Should Marc Marquez win the 2022 MotoGP world championship which would be his seventh, then the Repsol Honda rider will have achieved a feat only Valentino Rossi and Giacomo Agostini have managed to complete.
Agostini is an eight-time premier class world champion, while Rossi’s seven premier class titles came in the form of the 2001 500cc championship and six between 2002 and 2009 when Grand Prix racing officially became MotoGP.
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Had Marquez not suffered a season-ending shoulder injury in 2020, an injury that very nearly threatened his career, then there’s an argument to be made that the Spaniard would have won the last two titles.
Should that have happened then Marquez could have been challenging for a ninth premier class title in just ten MotoGP seasons.
However, that’s not the case as Marquez has instead suffered the two most difficult seasons of his career.
While Marquez appears to be fully fit following his shoulder and diplopia (double vision) problems, several factors could potentially stop the Honda man from winning the 2022 title.
Here are the three biggest challenges Crash.net believes stand between Marquez and a ninth world championship (seventh in MotoGP).
3. Overcoming lack of front end feeling with new-look RC213V
The first challenge on our list concerns Marquez and his adaptation to Honda’s revolutionised RC213V.
While it’s been a solid start for the Spaniard aboard a machine that is nicer and less aggressive to ride according to all four Honda riders, Marquez has so far struggled to find the front end feeling he likes.
Through pre-season testing and the opening round in Lusail, the 2022 Honda is giving Marquez less feel with the front tyre, even though it’s providing him a more stable package than previous Honda bikes.
Team-mate Pol Espargaro has so far seemed to gel better with Honda’s new bike due to his ability to steer with the rear brake, an area Marquez has acknowledged he struggles more with; ‘I can’t use the rear brake like Pol’.
Marquez was comfortably outperformed by Espargaro in Qatar, which leads us to think a lot more is yet to come from the Spanish rider.
2. Most competitive MotoGP field ever/Ducati manpower?
It goes without saying that the 2022 season could be the most competitive in MotoGP history on two fronts, which would therefore make Marquez’ chances of winning less likely than previous seasons.
More than half the 24-rider grid has won a MotoGP race which is the most ever for a single season, while pre-season testing, along with results in 2021 suggest every manufacturer has an above-average chance of winning a race.
The Qatar MotoGP saw two riders who had never won a MotoGP race finish on the podium, while just two of the eight race winners from 2021 were inside the top five (Brad Binder and Marquez).
Along with competition from the likes of current world champion Fabio Quartararo (Yamaha), Joan Mir and Alex Rins (Suzuki) who showed the best race pace in testing and free practice, Binder who finished P2 (KTM), Aleix Espargaro (Aprilia) and his team-mate Pol who finished ahead of Marquez with third, the six-time MotoGP champion is likely to face the same problem that every non Ducati rider will face.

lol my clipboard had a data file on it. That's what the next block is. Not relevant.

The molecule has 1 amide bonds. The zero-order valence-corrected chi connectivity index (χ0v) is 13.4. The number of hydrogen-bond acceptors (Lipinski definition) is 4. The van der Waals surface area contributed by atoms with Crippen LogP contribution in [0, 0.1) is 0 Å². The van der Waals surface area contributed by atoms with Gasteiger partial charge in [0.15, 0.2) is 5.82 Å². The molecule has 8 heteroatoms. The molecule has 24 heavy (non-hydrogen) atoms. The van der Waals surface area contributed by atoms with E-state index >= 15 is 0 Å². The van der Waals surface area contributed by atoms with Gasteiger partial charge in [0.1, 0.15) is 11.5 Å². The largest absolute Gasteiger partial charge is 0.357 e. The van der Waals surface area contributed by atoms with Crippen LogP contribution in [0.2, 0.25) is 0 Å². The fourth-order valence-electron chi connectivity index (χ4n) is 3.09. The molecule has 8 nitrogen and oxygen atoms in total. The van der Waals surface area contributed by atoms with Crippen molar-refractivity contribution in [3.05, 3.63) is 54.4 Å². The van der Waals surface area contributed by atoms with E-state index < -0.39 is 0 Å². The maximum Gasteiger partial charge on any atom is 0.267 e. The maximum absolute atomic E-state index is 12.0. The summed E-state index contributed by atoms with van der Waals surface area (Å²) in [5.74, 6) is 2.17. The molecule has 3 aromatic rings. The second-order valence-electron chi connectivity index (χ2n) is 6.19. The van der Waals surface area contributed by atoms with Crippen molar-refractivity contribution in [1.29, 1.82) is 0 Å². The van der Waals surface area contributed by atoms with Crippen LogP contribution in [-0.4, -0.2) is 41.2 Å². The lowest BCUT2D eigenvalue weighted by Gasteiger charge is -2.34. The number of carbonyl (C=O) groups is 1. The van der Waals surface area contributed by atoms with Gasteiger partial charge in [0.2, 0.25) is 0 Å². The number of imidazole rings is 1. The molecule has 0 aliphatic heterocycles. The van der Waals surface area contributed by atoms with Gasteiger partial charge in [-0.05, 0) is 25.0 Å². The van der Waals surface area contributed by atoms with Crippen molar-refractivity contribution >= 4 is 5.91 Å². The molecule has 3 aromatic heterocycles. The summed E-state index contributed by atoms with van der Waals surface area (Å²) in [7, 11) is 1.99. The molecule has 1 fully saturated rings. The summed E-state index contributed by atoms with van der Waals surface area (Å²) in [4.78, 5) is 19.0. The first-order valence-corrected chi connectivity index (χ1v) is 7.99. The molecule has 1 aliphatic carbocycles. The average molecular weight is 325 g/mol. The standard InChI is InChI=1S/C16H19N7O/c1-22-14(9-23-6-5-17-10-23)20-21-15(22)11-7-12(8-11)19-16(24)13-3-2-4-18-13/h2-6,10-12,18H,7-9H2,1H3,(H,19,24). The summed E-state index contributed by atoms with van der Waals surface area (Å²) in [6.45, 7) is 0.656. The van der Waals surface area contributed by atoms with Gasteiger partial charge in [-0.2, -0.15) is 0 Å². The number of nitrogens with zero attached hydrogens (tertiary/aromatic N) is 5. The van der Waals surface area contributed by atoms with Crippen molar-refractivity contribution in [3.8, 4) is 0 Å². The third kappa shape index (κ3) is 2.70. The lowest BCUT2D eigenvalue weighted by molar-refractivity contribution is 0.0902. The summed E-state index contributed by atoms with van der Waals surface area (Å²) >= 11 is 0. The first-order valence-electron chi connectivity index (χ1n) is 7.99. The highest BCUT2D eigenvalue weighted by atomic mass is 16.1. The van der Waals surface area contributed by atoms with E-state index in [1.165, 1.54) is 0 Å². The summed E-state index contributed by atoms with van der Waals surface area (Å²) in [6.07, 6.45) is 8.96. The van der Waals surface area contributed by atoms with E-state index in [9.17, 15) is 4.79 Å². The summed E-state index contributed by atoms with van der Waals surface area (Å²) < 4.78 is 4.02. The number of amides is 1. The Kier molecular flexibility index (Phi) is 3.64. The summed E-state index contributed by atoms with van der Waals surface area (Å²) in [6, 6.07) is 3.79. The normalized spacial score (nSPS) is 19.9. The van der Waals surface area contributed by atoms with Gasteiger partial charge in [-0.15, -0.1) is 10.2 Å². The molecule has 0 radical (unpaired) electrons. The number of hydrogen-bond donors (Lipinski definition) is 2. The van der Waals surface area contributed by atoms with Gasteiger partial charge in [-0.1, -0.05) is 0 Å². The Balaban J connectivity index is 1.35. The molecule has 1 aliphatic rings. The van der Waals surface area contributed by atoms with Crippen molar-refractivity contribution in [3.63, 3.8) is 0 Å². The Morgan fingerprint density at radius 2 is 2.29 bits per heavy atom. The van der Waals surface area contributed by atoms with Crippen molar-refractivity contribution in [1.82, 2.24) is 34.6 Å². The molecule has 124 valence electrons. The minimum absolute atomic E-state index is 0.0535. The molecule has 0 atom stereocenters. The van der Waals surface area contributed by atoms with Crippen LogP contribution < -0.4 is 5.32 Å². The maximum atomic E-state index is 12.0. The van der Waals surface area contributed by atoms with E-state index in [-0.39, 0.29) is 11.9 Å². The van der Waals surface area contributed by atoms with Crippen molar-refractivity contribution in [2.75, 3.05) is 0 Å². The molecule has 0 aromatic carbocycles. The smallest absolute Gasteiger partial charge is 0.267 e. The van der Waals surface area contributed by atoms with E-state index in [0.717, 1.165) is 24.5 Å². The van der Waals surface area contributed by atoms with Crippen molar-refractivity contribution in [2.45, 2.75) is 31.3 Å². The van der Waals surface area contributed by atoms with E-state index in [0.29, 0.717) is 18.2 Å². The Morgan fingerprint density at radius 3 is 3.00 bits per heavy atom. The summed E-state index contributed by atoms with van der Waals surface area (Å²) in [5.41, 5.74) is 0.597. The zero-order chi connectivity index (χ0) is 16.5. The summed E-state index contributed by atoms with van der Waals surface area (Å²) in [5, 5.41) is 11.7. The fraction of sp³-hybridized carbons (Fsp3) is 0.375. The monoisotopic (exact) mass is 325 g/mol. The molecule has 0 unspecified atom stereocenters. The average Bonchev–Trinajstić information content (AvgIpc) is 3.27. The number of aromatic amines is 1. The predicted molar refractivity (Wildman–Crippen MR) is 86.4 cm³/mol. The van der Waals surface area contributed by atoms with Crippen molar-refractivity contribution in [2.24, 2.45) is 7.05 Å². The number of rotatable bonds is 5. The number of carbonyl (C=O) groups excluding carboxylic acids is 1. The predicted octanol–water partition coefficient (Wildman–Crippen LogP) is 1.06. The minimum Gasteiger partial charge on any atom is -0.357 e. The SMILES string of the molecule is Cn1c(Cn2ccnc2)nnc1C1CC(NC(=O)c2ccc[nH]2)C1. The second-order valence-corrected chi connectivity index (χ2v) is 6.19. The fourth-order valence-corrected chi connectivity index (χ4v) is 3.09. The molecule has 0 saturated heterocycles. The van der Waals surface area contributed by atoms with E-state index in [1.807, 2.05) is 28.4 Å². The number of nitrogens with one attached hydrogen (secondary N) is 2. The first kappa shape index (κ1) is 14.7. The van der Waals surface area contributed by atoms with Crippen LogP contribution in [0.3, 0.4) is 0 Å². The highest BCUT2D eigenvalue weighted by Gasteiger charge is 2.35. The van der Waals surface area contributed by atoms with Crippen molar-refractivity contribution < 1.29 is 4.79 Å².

While it’s unlikely that rookies Marco Bezzecchi and Fabio Di Giannantonio will challenge for wins in 2022, albeit not impossible, Marquez will most likely be battling against four, possibly five out of an eight-rider-strong Ducati line-up for much of the season.
Although Ducati are yet to unlock its full potential with the new Desmosedici GP22 engine, it shouldn’t be long before Francesco Bagnaia, Jack Miller and Jorge Martin demonstrate the type of performances that saw them clinch a 1-2-3 in Valencia (final race of 2021), while Bagnaia also won four of the last six races.
Despite a DNF in Qatar, Bagnaia remains Ducati’s biggest threat for the title as it stands, therefore the biggest thorn in Marquez’ side, although recent first-time winner Enea Bastianini could also be a factor on his GP21 machine.
Wherever you look there are potential race winners and possible championship contenders, which is vastly different to the days when Marquez competed on a grid where only three or four riders had realistic chances of winning.
1. Avoiding crashes and possible injuries
When analysing Marquez’ chances of winning the 2022 title, crashes and injuries have to be at the forefront of this list as it’s two areas that have plagued him of late.
While Marquez has never been shy in finding the limit - often resulting in him going beyond the limit to do so - crashes have taken a considerable toll on a rider who will without doubt go down as one of the greatest.
For many years Marquez has been towards the top when it comes to riders with the most falls in a single season.
And while it didn’t stop him from winning titles during six of his first seven MotoGP seasons, the last two have been very different stories.
Although he suffered a crash during the Qatar MotoGP weekend, Marquez appeared much more considered and less on the limit compared to what we’ve seen on previous versions of the RC213V.
Without the pace to fight for the podium, Marquez chose not to go beyond what he and the bike were capable of, something that’s not always been apparent in his riding.
If the Repsol Honda rider is to not only challenge, but win the 2022 title, then eliminating unnecessary crashes and potential injuries will be key.